Clinton Foreign-Policy Agenda Should Include Asia
IN its early days, the Clinton administration's foreign-policy team has been preoccupied with Africa (Somalia) and Europe (Bosnia, Russia), while keeping a wary eye on the Middle East (Iraq, the Palestinians).
These are worthy preoccupations that the United States cannot, and should not, ignore. But these are also areas of ancient feuds, seemingly immovable forces, and sometimes stagnant economies.
The area overseas of most extraordinary change, hope, and opportunity for the Clinton presidency is Asia.
It is an area of dynamic economic growth - the "pulsing engine of the entire world economy," as Alvin Toffler puts it. It is already a far more important trading area for the US than Europe. Pacific trade may be double Atlantic trade by the 21st century. But it is an area of political contradiction. On the democratic side of the slate are such countries as Japan and India, along with those like South Korea, the Philippines, and Taiwan, which have made dramatic strides in the struggle for liberty.
It is also a region harboring some of the most repressive regimes in the world: China, North Korea, Burma and Vietnam, for instance, made the Freedom House's latest list of the world's 12 worst-rated countries in terms of freedom. While much of Asia booms and embraces the political reforms that generally go hand-in-hand with free-market economies, more than a billion Asians remain unfree.
Though Asia's ultimate direction must lie with the peoples of Asia themselves, the US has an extraordinary opportunity to help influence that direction in a positive way.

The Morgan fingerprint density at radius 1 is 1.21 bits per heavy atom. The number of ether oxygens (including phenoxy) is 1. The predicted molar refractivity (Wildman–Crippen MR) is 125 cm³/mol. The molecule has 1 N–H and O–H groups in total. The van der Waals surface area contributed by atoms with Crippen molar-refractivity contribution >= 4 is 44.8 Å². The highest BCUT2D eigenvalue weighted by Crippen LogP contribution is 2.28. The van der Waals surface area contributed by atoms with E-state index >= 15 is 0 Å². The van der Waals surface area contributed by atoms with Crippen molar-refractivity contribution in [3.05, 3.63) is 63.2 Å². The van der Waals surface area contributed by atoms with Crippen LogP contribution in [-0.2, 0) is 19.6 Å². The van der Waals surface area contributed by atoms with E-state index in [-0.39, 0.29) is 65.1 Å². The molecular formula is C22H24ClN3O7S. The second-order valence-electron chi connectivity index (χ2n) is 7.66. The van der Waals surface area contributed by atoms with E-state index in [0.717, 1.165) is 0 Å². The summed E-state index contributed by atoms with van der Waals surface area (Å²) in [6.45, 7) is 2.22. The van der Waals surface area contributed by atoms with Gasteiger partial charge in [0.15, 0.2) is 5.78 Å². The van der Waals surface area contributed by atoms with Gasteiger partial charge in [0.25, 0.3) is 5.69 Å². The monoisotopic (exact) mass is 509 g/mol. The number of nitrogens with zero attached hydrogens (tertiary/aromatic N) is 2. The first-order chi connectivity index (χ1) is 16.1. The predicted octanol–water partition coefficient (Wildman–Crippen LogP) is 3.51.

There are four major potential players in the development of Asia: the US, the former Soviet Union, Japan, and China. The US is by far the most attractive to most of the smaller Asian nations. Of the other three, the former Soviet Union is exhausted, in turmoil, and for now has turned inward; Japan remains suspect in the wake of its history of aggression and expansionism; China, now busily modernizing its military and preparing to project its might, is an uncertain and disquieting power.
What must the Clinton administration do? First it must signal its commitment to Asia. It should hasten the official installation of its Asian team, headed at the State Department by the seasoned former ambassador to Beijing, Winston Lord. The president should make an early visit to Japan and other Asian countries.
In trade, military presence, and the fostering of freedom, the US must make clear that it is a Pacific power of determination and significance. If ever there was an area for which President Clinton could express his sense of vision, it is Asia.
Despite the pressures on the defense budget, the US should be cautious in drawing down its Asian military presence. For example, if American troop strength in South Korea is to be cut, it should not be offered up - as in the Carter administration - without a quid pro quo. North Korea, brazenly disguising its nuclear- weapons program from international inspectors, should pledge some commitment to peace and civility.
Clearly American trade imbalances with Japan and China must be corrected. But it is probably time, even though some Americans may resent it, to establish trade with Vietnam before the Japanese and other Asian traders have tied up the market.
China, wracked by the contradiction between a burgeoning free-market economy in the south and tight-fisted political control in Beijing, needs to be drawn into Asia's orbit of reform and progress.
The US can be a crucial factor, balancing its trade leverage over China with pressure for movement on human rights. The US can also be a protective influence in Hong Kong, whose people are to come under Beijing's rule in 1997.
It is time, despite the Clinton administration's other foreign-policy involvements, for it to declare its interest in Asia, formulate imaginative policies, and start implementing them.